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20 He confessed, and did not deny, but confessed, “I am not the Christ.”


The religious delegation from Jerusalem fired a series of machine-gun-like questions at John the Baptist (Jn 1:20-22). To them John was an interloper who threatened their dominant leadership in religion. He was not trained in rabbinical schools. “Who does this person think he is?” “Where does he get his authority for his message?” “Where does he get the authority to call for the nation to repent?”

These questions are various speculative theories of the coming of the Messiah in the first century. There were many rumors floating around Jerusalem about who John was. John’s message commanded attention to these theories.

20 He [John the Baptist] confessed, and did not deny, but confessed,

Note repetition of the word “confessed.” The double “confessed” plus the negative is a striking denial. He patently made his point clear. He boldly stood his ground.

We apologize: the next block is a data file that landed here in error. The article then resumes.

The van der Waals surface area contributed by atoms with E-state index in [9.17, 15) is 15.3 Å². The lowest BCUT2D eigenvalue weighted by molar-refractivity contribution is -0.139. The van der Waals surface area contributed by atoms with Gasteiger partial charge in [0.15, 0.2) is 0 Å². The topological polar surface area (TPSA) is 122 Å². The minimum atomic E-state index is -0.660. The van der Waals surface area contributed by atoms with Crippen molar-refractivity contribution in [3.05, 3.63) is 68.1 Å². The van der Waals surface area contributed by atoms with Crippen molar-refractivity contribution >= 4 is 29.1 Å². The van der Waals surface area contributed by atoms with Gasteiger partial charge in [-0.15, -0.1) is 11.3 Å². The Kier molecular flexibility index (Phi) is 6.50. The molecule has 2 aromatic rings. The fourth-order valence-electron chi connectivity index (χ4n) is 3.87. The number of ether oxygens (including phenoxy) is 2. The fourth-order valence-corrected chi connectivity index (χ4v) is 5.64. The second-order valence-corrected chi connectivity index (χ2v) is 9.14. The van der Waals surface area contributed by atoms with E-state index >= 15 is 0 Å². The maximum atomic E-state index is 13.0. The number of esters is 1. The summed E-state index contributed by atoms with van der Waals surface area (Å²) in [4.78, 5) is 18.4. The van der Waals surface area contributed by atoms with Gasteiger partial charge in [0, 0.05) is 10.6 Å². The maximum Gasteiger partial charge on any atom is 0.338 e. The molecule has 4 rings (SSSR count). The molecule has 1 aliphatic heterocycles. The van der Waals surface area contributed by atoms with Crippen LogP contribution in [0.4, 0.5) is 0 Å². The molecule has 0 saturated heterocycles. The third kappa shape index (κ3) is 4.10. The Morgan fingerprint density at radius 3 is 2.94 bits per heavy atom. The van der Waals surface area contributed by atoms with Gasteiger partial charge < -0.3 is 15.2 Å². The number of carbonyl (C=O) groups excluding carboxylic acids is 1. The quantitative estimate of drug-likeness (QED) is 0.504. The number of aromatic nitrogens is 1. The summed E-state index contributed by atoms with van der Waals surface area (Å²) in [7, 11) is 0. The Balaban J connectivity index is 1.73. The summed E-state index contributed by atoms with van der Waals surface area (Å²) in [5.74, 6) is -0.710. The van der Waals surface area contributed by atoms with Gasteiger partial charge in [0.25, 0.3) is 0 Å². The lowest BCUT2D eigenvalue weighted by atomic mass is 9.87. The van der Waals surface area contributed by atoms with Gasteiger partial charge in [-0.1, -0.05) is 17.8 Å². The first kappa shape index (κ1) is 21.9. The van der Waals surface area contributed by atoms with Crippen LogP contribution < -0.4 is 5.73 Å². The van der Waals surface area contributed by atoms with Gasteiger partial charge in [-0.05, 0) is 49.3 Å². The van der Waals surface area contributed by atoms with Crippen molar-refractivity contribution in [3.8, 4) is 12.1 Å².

John’s emphasis was to proclaim Jesus as the Messiah, the coming King of Israel. He did not “deny” that fact. He did not refuse to answer. John told them clearly where he stood in God’s kingdom.

 “I am not the Christ [the Messiah].”

“Christ” means Messiah, the anointed one. John the Baptist plainly denied that he was the Messiah. His denial is a confession that Jesus is the Messiah. He previously said that he “was not the light” (Jn 1:18).


We are to be clear in our witness.


Jesus said that “no one was greater” than John the Baptist, yet John viewed himself as a witness of Christ. His ministry was subordinate to Christ. He knew his true role in the kingdom. He understood how God viewed him. We should follow John’s pattern of not being great in our own eyes and understand our role in God’s plan for us.

May we like John the Baptist stand our ground when it comes to our witness for Him. Our “dignity” should not get in the way of our witness. Threats should not move us from sharing Christ. May God give us like courage to those outstanding witnesses who have gone before us.